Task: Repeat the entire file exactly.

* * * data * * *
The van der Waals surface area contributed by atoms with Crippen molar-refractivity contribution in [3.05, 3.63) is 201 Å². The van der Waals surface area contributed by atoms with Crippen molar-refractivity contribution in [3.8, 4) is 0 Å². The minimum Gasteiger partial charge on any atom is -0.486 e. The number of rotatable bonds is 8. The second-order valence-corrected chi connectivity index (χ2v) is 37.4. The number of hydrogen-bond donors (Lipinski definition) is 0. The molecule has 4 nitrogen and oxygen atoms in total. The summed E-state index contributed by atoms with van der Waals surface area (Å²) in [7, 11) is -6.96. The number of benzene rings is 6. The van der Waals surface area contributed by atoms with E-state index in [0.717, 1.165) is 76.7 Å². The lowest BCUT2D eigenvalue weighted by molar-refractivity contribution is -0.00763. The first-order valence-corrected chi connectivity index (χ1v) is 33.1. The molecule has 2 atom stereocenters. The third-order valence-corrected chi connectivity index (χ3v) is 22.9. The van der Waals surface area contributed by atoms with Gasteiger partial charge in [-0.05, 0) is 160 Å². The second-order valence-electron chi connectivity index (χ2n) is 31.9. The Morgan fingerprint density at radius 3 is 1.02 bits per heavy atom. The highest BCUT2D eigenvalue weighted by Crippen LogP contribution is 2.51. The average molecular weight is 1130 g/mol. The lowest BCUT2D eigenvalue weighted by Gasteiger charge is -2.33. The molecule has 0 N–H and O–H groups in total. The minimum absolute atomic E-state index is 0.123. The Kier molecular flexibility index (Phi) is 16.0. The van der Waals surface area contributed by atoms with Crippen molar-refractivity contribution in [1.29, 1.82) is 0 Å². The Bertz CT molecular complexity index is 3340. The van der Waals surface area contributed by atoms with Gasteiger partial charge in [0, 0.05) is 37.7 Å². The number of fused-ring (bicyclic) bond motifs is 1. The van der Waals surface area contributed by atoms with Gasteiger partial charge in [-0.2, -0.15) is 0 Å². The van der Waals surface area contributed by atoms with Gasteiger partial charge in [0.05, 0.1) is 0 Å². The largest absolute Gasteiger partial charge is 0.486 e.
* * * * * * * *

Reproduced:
The van der Waals surface area contributed by atoms with Crippen molar-refractivity contribution in [3.05, 3.63) is 201 Å². The van der Waals surface area contributed by atoms with Crippen molar-refractivity contribution in [3.8, 4) is 0 Å². The minimum Gasteiger partial charge on any atom is -0.486 e. The number of rotatable bonds is 8. The second-order valence-corrected chi connectivity index (χ2v) is 37.4. The number of hydrogen-bond donors (Lipinski definition) is 0. The molecule has 4 nitrogen and oxygen atoms in total. The summed E-state index contributed by atoms with van der Waals surface area (Å²) in [7, 11) is -6.96. The number of benzene rings is 6. The van der Waals surface area contributed by atoms with E-state index in [0.717, 1.165) is 76.7 Å². The lowest BCUT2D eigenvalue weighted by molar-refractivity contribution is -0.00763. The first-order valence-corrected chi connectivity index (χ1v) is 33.1. The molecule has 2 atom stereocenters. The third-order valence-corrected chi connectivity index (χ3v) is 22.9. The van der Waals surface area contributed by atoms with Gasteiger partial charge in [-0.05, 0) is 160 Å². The second-order valence-electron chi connectivity index (χ2n) is 31.9. The Morgan fingerprint density at radius 3 is 1.02 bits per heavy atom. The highest BCUT2D eigenvalue weighted by Crippen LogP contribution is 2.51. The average molecular weight is 1130 g/mol. The lowest BCUT2D eigenvalue weighted by Gasteiger charge is -2.33. The molecule has 0 N–H and O–H groups in total. The minimum absolute atomic E-state index is 0.123. The Kier molecular flexibility index (Phi) is 16.0. The van der Waals surface area contributed by atoms with Crippen molar-refractivity contribution in [1.29, 1.82) is 0 Å². The Bertz CT molecular complexity index is 3340. The van der Waals surface area contributed by atoms with Gasteiger partial charge in [0, 0.05) is 37.7 Å². The number of fused-ring (bicyclic) bond motifs is 1. The van der Waals surface area contributed by atoms with Gasteiger partial charge in [-0.2, -0.15) is 0 Å². The van der Waals surface area contributed by atoms with Gasteiger partial charge in [0.05, 0.1) is 0 Å². The largest absolute Gasteiger partial charge is 0.486 e.